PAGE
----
In fact, there are three key changes in a retellable story. If you remember these, you’ll remember a framework that will inform any of your future stories: Then one day, until finally and ever since then.
Remember these pivots, and your story will be memorable. Better yet, you’ll know where you’re going without having to memorize each word, and sound like a robot if you miss one single word of your script. And take the opportunity to pause at each pivot, and allow them to take us to a different place and time.
THEN ONE DAY: It begins with how the world was – or once upon a time. Or about 5 years ago. This is to set the scene, to draw your audience into a different place and time. This sets you up for a change that sends you on your journey – your then one day.
Then one day is your first key pivot in the story. Take the opportunity to zoom into a scene, a moment in time revealing a place where something happened. It might be a an insight, a fork in the road, or a meeting that drove you to a change.
Your story works around these changes. Because, remember this: No change, no story.
That first change leads us down into discovery.
Now you zoom out and across time. Because of that, something happened. Because of that, something else happened. And because of that, this happened. This might be where some of your data goes. Where you discovered this bit of information that led to this revelation, which led you to think this…And where one year becomes two or three.
“But they need to hear the facts!” you say.
And that’s great. You can include the facts, as you go on your discovery. Or you can get to the end of the story quick. But you can’t expect your audience to remember it, or to care about what you have to say.
And so, as we drop down into the Curve, we come to the very special place. One that Joseph Campbell found in myths around the world.
The wonderful place of not knowing. The Innermost Cave.
No! You say. I have to be the One Who Knows! The expert!
Maybe you do. But better to be the One Who Shows. Who shows a different future is possible. That change is possible. That healing is possible.
And to get there, you have to go through the gully. Because, my friend, that is where the power is. Even just a moment of being lost, or vulnerable. Not knowing! This sparks a depth of connection with the audience, revealing connection. Critical, especially, for experts and leaders in order to show how we are similar. The Cave reveals the mystery that eventually catalyzes transformation.
Classically, you know that if there is a serpent, or it’s very dark, it’s the Innermost Cave. At this point, we don’t know what’s going to happen. How we get through?
It might last 30 days. It might last 5 seconds. But then, something happens. A mentor tells you something. Or you realize something that you didn’t know was relevant until now.
But you can’t force your way out. Might alone will not do. This is the culmination of discovery, of the down-going, as Nietzsche said.
This is where the change happens, and the story becomes memorable.
Now comes the key pivot. You’ve drawn your audience down into the place of suspense of curiosity, not for your own goals, but because it’s a way of drawing your audience deeper, and making them care. This is the moment when you can hear a pin drop. In your story, if you’ve led them along with the confidence that comes with knowing where you are going, the riveted audience is in the palm of your hand. They are paying close attention.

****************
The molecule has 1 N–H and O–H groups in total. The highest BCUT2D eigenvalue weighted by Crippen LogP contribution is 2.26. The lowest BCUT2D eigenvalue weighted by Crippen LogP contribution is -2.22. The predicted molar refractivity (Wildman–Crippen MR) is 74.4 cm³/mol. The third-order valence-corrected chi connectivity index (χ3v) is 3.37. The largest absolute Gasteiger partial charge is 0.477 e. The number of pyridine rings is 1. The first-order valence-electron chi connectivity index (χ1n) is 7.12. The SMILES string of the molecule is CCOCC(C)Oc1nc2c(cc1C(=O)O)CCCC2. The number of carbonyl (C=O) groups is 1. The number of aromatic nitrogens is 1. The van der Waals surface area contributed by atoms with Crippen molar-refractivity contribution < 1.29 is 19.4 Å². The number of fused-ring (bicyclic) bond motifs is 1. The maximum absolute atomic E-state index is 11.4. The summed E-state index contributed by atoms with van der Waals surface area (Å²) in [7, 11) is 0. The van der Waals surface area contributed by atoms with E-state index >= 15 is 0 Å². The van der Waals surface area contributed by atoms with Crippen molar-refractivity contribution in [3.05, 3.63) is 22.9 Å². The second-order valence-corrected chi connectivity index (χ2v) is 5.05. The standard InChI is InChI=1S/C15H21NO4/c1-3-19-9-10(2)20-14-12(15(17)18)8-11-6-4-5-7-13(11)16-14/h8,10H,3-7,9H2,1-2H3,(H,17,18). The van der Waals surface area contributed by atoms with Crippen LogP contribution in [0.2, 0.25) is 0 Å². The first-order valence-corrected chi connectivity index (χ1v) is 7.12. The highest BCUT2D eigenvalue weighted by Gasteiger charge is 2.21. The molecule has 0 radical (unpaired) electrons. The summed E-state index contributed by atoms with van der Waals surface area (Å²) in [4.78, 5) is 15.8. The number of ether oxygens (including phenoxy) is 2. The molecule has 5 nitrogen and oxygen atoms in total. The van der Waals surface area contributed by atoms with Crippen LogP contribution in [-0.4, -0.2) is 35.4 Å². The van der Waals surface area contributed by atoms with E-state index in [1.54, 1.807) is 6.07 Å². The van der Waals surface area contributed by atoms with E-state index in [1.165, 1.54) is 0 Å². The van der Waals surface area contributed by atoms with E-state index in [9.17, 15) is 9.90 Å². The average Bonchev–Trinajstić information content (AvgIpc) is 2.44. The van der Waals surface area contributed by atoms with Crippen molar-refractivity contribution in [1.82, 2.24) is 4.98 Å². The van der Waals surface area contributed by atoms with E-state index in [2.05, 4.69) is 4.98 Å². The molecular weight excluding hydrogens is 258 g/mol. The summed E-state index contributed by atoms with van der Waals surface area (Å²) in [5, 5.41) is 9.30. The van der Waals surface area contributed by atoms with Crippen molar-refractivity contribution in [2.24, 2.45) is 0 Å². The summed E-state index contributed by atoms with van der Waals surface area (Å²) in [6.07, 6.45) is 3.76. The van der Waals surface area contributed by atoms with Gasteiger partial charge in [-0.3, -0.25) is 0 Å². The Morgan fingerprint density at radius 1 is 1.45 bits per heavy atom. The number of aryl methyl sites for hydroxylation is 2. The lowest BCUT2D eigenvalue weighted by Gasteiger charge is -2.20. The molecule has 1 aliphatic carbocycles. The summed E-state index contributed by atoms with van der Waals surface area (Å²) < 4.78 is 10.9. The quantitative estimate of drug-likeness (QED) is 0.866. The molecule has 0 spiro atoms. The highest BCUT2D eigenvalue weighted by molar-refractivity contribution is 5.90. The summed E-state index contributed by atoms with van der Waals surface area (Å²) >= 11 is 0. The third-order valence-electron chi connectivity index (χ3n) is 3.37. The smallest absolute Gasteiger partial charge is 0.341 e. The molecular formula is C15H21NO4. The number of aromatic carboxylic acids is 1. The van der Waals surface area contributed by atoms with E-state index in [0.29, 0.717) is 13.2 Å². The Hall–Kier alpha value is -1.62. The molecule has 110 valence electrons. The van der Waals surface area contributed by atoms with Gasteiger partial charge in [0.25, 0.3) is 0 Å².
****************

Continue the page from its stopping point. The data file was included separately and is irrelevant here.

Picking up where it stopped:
UNTIL FINALLY: Suddenly, you see the light. You exhale. You find air. The Innermost Cave goes to the until finally moment. Whether it’s an insight, a subtle change, or a lesson, and whether it’s yours, your customer’s or your friend’s, something gets you out of the cave. Whew.
The until finally moment is where your key message may live.
Then, you are ready to emerge, and climb the ladder out. We’re not done, but the wind is at our back. We have momentum. Because of that, this happened, we did this. We did that.
This is where your approach may come up. I/we realized that if we did this, and then this, in this kind of circumstance, I/we could be successful.
EVER SINCE THEN: And we get to the final pivot, the one that anchors the change, and makes it last. This is where you show what is different now. Why this story matters, to you and to the audience. You tie it all together to your message. You reveal your lesson. You show what is different now.
Ever since then, you’ve seen your work differently. Ever since then, you’ve been committed every day to deliver on your purpose, to bring your vision to life, to make this idea a reality.
Note for speech writing: In a speech, you might only tell a story to introduce the speech, ending with a journey that led you on a discovery. This is where you introduce the why of your presentation, and draw in the attention of your audience. Then you can reveal what journey this has sent you on, and what you have discovered since then. The innermost cave might then be the place where you wonder how all of these pieces will come together. The until finally then reveals the what of your presentation. The key message, the essence of what you have discovered. The ladder up is where you reveal your approach. You might talk about how things work. (So the then one day is your why. Your until finally reveals your what, what is vitally important to you…and the ladder out is your how – how you’re going to do it.)
There are so many methods to shaping a story. But I’ve found if you can remember the Journey Curve, and these three pivots, it will help you know where you are in your story, where you are going, and what is missing.
And you might just find, as I and my clients have, that a frame for retellable story is the gift that keeps giving.